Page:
Provo’s Freedom Fest adds non-discrimination clause; LGBTQ groups denied participation
(UPDATE) — Wednesday afternoon, Freedom Festival organizers denied Encircle and several other LGBTQ support groups access to participate in the parade.
Encircle's founder Stephenie Larsen said she was disappointed by the decision. She said she believed her foundation’s goals aligned with the festival’s mission statement.
Larsen told 2News she'd hear from representatives of four other LGBTQ+ support organizations — Mormons Building Bridges, Queer Meals, Provo Pride, and Parents, Family and Friends of Lesbians and Gays — were denied participation. Equality Utah's executive director, Troy Williams, confirmed the reported denials.
Williams, said he was also disappointed with the decisions.
“It is staggering that Freedom Festival, at one moment, would issue non-discrimination policy, and then at the next moment deny access to LGBTQ Youth," Williams said in a phone interview with 2News Reporter Lisa Nico. "Freedom Festival should celebrate liberty and justice for all, not just for some.”
Williams said he did not intend for efforts for LGBTQ representation in the festival to stop at Wednesday’s ruling.
“We call on the mayor and Freedom Festival to reverse course and to truly walk their talk,” Williams said.
(KUTV) — The night before Provo’s 2017 Freedom Festival, Stephenie Larsen had to tell 200 kids and their families they were not going to be able to march in the parade.
“I cried. Not meaning to — but it was tough to tell them,” Larsen said.
Larsen said she was told the denial came because her LGBTQ youth support group, Encircle, did not adhere to the festival’s mission statement.
“That was hard," she said. "It felt like we were telling them that their community didn’t accept them and didn’t want them to be a part of the festivities.”
Provo's Deputy Mayor Isaac Paxman said the city considered this incident in reviewing its bylaws. Over the past year, the city has been working to change its Freedom Fest mission statement to include a non-discrimination clause, Paxman said. Doing so will also allow the festival will also be able to receive public funds.
In a statement, Paxman wrote:
What Provo has for the first time ensured, though, and we feel good about this, is that the parade can’t deny applicants based on their religion, race, sexual orientation, and so on. In other words, applying to be in the parade is now sort of like applying for the post office, in that you can’t get turned down for one of those reasons. These kinds of provisions don’t mean you’ll for sure get a job or be in the parade, but they do say you won’t be excluded on grounds the law has chosen to protect. We think the change makes good sense. And the freedom festival has embraced all of this. They are on board with it.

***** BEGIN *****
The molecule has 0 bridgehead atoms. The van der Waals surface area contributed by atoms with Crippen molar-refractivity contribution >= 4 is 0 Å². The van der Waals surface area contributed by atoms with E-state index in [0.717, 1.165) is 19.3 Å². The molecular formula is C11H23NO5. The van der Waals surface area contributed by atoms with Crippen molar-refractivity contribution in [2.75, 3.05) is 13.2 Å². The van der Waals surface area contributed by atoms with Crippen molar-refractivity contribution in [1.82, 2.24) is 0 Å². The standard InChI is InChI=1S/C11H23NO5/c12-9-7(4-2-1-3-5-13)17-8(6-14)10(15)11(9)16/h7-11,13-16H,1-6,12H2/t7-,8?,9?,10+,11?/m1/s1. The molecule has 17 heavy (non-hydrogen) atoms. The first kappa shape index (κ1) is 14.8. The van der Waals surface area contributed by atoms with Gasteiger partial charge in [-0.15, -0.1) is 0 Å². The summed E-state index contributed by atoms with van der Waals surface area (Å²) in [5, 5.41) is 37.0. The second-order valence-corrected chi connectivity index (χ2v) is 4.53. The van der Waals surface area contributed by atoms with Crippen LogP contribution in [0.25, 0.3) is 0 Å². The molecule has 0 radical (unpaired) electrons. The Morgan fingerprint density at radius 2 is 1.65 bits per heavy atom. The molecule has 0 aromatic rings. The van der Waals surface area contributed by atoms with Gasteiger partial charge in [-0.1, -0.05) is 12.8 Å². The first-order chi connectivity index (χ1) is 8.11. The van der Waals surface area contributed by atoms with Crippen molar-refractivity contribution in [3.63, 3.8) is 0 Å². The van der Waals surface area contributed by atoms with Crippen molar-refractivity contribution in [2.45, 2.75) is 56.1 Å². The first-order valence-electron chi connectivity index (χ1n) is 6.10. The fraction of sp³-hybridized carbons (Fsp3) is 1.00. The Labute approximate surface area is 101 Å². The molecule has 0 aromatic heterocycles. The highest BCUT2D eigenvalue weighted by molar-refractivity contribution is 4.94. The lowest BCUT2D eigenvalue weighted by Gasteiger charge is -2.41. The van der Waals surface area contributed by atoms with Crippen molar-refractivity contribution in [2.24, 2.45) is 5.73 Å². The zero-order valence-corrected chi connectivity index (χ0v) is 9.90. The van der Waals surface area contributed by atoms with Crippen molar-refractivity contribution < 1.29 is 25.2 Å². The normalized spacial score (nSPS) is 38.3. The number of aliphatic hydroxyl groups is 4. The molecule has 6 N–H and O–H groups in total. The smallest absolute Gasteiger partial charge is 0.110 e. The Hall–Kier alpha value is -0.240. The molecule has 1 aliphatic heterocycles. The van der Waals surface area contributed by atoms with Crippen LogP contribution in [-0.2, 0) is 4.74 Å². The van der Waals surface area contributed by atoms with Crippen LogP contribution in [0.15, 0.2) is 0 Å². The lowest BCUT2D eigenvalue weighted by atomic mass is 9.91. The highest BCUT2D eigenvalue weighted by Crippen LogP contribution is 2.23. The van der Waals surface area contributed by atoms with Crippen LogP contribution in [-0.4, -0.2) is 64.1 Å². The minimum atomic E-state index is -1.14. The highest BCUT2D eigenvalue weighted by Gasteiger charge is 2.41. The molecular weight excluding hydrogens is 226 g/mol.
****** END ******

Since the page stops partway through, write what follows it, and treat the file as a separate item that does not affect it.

Adding the clause doesn’t necessarily mean Encircle and other groups like it, including Mormons Building Bridges, will automatically be allowed to join the parade.
Paxman’s message continued:
As far as what entries will be in the parade, that’s up to the parade folks themselves. Have we encouraged them to try to find ways to be inclusive of groups like Encircle? Yes.
This is a step in the right direction, Executive Director of Equality Utah, Troy Williams, agreed.
“Today was an important step forward for the Freedom Festival," he said.
He said he hoped to see the transgender community represented soon, as well.
The Freedom Festival, which takes place July 4, reportedly brings in approximately $9 million to the Provo community, including an estimated $115,000 in direct sales tax revenue.
Encircle and Mormons Building Bridges both say they applied to participate in the 2018 Freedom Fest during the application period. At the time of publishing, an update from Mormons Building Bridges was not immediately available.